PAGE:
Dictionary: HIR'ED – HIS'TO-RI-ED

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HIR'ED, pp.

  1. Procured or taken for use, at a stipulated or reasonable price; as, a hired farm.
  2. Employed in service for a compensation; as, a hired man; a hired servant.


Without hire.


Serving for wages; venal; mercenary; employed for money or other compensation. A tedious crew / Of hireling mourners. Dryden.


  1. One who is hired, or who serves for wages.
  2. A mercenary; a prostitute. Pope.

HIR'ER, n.

One that hires; one that procures the use of any thing for a compensation; one who employs persons for wages, or contracts with persons for service.

HIR'ING, ppr.

Procuring the use of for a compensation.

HIR-SUTE', a. [L. hirsutus. Qu. hair.]

  1. Hairy; rough with hair; shaggy; set with bristles.
  2. In botany, it is nearly synonymous with hispid, but it denotes having more hairs or bristles, and less stiff. Martyn.


Hairiness. Burton.

HIS, pron. [possessive of he, and pronounced hiz. Sax. gen. hys, and hyse, male.]

  1. Of him. Thus in Alfred's Orosius, “Sume for his ege ne dorstan.” Some for fear of him durst not; literally, for his awe, for awe of him. Lib. 3, 8. In this instance, his does not express what belongs to the antecedent of his, [Philip,] but the fear which others entertained of him.
  2. The present use of his is as a pronominal adjective, in any case indifferently, corresponding to the L. suus. Thus, tell John his papers are ready. I will deliver his papers to his messenger. He may take his son's books. When the noun is omitted, his stands as its substitute, either in the nominative or objective case. Tell John this book is his. He may take mine, and I will take his.
  3. His was formerly used for its, but improperly, and the use has ceased.
  4. It was formerly used as a sign of the possessive. The man his ground, for the man's ground. This use has also ceased.
  5. His is still used as a substitute for a noun, preceded by of; as, all ye saints of his; ye ministers of his. Scripture. Hisself is no longer used.


A mineral found in the cavities of calcarious spar, in Sudermanland. Phillips.

HISK, v.i.

To breathe with difficulty. North of England.

HIS'PID, a. [L. hispidus.]

  1. Rough.
  2. In botany, having strong hairs or bristles; beset with stiff bristles. Martyn.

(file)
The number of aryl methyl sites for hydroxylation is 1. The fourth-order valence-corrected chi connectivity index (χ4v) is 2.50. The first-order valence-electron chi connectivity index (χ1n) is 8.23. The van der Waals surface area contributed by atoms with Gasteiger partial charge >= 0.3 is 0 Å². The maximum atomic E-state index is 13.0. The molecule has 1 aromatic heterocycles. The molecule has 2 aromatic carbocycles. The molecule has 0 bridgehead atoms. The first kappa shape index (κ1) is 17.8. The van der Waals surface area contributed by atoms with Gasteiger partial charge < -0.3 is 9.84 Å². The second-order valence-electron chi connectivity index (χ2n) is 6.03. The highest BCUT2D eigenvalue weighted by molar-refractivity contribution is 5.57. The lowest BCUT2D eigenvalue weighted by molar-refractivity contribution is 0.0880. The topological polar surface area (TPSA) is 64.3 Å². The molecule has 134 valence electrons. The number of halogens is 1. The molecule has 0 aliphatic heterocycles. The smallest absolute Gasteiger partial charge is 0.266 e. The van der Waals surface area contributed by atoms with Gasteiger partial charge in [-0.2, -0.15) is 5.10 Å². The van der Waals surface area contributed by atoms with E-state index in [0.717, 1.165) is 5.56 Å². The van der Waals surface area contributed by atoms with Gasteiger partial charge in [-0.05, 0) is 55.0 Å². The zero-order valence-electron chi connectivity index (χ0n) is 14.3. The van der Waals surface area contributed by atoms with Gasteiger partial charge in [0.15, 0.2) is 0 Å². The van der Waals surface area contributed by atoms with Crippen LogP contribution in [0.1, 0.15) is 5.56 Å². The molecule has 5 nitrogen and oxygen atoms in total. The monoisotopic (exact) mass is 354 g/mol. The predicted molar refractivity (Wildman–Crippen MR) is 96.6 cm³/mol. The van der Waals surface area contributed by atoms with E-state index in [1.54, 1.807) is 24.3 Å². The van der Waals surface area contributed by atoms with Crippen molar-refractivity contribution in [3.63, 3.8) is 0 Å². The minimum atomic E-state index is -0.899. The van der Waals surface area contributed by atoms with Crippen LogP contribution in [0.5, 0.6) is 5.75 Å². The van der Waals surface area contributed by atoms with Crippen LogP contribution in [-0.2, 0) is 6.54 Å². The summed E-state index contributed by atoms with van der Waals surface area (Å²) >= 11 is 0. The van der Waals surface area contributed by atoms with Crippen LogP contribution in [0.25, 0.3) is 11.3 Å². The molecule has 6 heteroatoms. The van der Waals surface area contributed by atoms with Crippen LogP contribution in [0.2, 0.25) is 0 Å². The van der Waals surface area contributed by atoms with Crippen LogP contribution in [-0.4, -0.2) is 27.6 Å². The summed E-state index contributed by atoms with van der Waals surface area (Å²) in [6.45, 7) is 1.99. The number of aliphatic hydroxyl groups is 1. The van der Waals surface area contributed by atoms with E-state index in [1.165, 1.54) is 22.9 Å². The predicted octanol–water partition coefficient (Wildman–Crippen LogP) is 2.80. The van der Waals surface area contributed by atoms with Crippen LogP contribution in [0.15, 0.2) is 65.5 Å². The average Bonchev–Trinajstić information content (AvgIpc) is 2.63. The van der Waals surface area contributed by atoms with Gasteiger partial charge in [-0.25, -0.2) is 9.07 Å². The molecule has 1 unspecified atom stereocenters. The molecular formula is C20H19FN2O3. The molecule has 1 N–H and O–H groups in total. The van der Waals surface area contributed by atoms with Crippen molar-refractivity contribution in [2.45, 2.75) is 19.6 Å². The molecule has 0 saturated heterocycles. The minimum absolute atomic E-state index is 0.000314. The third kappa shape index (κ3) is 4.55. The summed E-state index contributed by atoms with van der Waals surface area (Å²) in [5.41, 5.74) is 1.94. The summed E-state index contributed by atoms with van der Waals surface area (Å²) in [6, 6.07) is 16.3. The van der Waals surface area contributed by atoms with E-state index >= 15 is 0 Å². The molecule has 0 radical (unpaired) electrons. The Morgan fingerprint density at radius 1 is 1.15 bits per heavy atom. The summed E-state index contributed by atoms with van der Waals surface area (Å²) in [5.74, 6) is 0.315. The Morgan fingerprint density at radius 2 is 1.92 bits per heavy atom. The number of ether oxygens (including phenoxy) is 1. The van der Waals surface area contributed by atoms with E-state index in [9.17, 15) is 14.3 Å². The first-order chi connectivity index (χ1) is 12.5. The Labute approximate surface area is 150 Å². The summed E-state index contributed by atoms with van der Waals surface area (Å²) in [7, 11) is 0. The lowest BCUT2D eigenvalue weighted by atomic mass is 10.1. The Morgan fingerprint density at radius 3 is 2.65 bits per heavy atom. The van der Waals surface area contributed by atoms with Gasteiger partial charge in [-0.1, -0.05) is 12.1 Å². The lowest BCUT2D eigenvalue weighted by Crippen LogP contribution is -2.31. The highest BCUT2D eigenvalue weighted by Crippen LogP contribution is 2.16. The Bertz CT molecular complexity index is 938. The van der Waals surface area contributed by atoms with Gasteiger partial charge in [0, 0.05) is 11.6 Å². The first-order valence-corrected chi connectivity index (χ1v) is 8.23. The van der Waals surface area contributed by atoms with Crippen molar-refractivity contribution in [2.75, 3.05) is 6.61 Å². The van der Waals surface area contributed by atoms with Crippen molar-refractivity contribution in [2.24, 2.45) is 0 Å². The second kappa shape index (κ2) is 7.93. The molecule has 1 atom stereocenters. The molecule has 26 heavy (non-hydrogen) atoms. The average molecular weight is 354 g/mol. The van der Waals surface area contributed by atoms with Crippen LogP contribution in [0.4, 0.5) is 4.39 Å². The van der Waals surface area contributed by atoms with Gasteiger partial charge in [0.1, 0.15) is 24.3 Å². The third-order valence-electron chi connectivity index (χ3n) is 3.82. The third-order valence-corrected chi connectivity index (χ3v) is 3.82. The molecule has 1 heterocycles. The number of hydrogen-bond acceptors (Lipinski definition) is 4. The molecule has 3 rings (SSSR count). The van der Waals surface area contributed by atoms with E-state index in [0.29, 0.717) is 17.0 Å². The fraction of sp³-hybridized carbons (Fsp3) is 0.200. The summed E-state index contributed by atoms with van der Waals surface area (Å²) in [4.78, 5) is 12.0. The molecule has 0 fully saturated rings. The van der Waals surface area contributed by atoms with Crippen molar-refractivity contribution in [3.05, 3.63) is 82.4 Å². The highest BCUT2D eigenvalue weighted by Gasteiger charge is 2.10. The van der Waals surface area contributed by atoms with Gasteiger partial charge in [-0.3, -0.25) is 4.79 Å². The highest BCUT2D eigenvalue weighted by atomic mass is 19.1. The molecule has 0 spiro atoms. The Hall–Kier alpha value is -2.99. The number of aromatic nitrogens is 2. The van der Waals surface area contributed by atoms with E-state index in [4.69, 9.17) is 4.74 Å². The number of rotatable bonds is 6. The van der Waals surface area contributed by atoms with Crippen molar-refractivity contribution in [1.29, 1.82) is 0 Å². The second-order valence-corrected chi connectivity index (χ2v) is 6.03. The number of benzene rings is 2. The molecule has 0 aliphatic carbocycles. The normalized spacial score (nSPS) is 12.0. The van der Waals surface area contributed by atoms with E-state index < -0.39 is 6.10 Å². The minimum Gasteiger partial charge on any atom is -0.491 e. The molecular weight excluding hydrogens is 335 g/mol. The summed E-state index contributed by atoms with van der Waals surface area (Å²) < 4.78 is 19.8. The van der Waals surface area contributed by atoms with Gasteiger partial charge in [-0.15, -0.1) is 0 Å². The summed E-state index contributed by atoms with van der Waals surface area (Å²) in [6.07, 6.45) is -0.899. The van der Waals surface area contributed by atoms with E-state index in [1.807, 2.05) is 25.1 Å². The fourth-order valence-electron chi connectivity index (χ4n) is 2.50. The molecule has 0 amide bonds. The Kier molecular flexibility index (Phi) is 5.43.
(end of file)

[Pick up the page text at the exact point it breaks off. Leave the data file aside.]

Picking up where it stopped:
HISS, n.

  1. The sound made by propelling the breath between the tongue and upper teeth; the noise of a serpent, a goose, &c. He hiss for hiss returned. Milton.
  2. An expression of contempt or disapprobation, used in places of public exhibition.

HISS, v.i. [Sax. hysian, hiscan, hispan, hyspan.]

  1. To make a sound by driving the breath between the tongue and the upper teeth; to give a strong aspiration, resembling the noise made by a serpent and some other animals, or that of water thrown on hot iron. Hissing is an expression of contempt. The merchants among the people shall hiss at thee. Ezek. xxvii.
  2. To express contempt or disapprobation by hissing.
  3. To whiz, as an arrow or other thing in rapid flight.

HISS, v.t.

  1. To condemn by hissing; to explode. The spectators hissed him off the stage.
  2. To procure hisses or disgrace. – That of an hour's age doth hiss the speaker. Shak.

HISS'ED, pp.

Expressed contempt by hissing.


  1. A hissing sound; an expression of scorn or contempt.
  2. The occasion of contempt; the object of scorn and derision. I will make this city desolate, and a hissing. Jer. xix.

HISS'ING, ppr.

Making the noise of serpents.


With a whistling sound. Sherwood.

HIST, exclam. [Dan. hyst. In Welsh, hust is a low, buzzing sound.]

A word commanding silence; equivalent to hush, be silent.


Historical. [Obs.] Chaucer.

HIS-TO'RI-AN, n. [Fr. historien; L. historicus; It. istorico. See History.]

A writer or compiler of history; one who collects and relates facts and events in writing, particularly respecting nations. Hume is called an elegant historian.

HIS-TOR'IC, or HIS-TOR'IC-AL, a. [L. historicus; Fr. historique.]

  1. Containing history, or the relation of facts; as, a historical poem; the historic page; historic brass. Pope.
  2. Pertaining to history; as, historic care or fidelity.
  3. Contained in history; deduced from history; as, historical evidence.
  4. Representing history; as, a historical chart; historical painting.


In the manner of history; by way of narration. The Gospels declare historically something which our Lord Jesus Christ did, spoke, or suffered. Hooker.


Recorded in history. [Not much in use.]